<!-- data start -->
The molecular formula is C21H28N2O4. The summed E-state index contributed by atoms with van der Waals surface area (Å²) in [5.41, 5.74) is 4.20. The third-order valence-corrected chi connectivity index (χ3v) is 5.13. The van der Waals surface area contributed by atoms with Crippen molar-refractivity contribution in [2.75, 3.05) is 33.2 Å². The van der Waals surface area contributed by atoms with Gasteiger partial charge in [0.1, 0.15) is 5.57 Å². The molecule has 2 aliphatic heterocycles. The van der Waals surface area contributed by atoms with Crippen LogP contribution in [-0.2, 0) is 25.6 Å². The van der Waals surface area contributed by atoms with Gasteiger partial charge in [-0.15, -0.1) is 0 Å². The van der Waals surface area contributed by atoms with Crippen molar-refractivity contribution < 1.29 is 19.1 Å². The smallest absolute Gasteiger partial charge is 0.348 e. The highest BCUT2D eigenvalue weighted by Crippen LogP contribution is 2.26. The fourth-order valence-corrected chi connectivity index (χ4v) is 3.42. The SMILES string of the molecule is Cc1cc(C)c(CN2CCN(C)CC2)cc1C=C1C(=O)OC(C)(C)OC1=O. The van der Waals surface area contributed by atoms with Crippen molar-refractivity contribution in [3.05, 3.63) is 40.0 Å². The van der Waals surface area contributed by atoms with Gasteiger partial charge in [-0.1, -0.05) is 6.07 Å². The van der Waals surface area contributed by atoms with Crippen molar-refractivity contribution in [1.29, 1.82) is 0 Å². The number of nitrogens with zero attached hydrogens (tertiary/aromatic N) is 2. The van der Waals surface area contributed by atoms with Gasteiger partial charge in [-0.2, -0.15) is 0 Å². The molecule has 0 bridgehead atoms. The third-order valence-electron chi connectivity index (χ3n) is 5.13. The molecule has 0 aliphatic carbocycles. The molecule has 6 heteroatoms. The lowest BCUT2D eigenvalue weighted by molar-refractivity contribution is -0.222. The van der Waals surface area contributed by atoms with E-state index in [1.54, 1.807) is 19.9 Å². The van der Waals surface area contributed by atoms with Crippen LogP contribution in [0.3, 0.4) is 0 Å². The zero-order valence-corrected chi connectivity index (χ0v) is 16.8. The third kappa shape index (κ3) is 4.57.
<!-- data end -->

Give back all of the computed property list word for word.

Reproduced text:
The molecular formula is C21H28N2O4. The summed E-state index contributed by atoms with van der Waals surface area (Å²) in [5.41, 5.74) is 4.20. The third-order valence-corrected chi connectivity index (χ3v) is 5.13. The van der Waals surface area contributed by atoms with Crippen molar-refractivity contribution in [2.75, 3.05) is 33.2 Å². The van der Waals surface area contributed by atoms with Gasteiger partial charge in [0.1, 0.15) is 5.57 Å². The molecule has 2 aliphatic heterocycles. The van der Waals surface area contributed by atoms with Crippen LogP contribution in [-0.2, 0) is 25.6 Å². The van der Waals surface area contributed by atoms with Gasteiger partial charge in [-0.15, -0.1) is 0 Å². The van der Waals surface area contributed by atoms with Crippen molar-refractivity contribution < 1.29 is 19.1 Å². The smallest absolute Gasteiger partial charge is 0.348 e. The highest BCUT2D eigenvalue weighted by Crippen LogP contribution is 2.26. The fourth-order valence-corrected chi connectivity index (χ4v) is 3.42. The SMILES string of the molecule is Cc1cc(C)c(CN2CCN(C)CC2)cc1C=C1C(=O)OC(C)(C)OC1=O. The van der Waals surface area contributed by atoms with Crippen molar-refractivity contribution in [3.05, 3.63) is 40.0 Å². The van der Waals surface area contributed by atoms with Gasteiger partial charge in [-0.1, -0.05) is 6.07 Å². The van der Waals surface area contributed by atoms with Crippen molar-refractivity contribution in [1.29, 1.82) is 0 Å². The number of nitrogens with zero attached hydrogens (tertiary/aromatic N) is 2. The van der Waals surface area contributed by atoms with Gasteiger partial charge in [-0.2, -0.15) is 0 Å². The molecule has 0 bridgehead atoms. The third-order valence-electron chi connectivity index (χ3n) is 5.13. The molecule has 0 aliphatic carbocycles. The molecule has 6 heteroatoms. The lowest BCUT2D eigenvalue weighted by molar-refractivity contribution is -0.222. The van der Waals surface area contributed by atoms with E-state index in [1.54, 1.807) is 19.9 Å². The van der Waals surface area contributed by atoms with Crippen LogP contribution in [0.3, 0.4) is 0 Å². The zero-order valence-corrected chi connectivity index (χ0v) is 16.8. The third kappa shape index (κ3) is 4.57.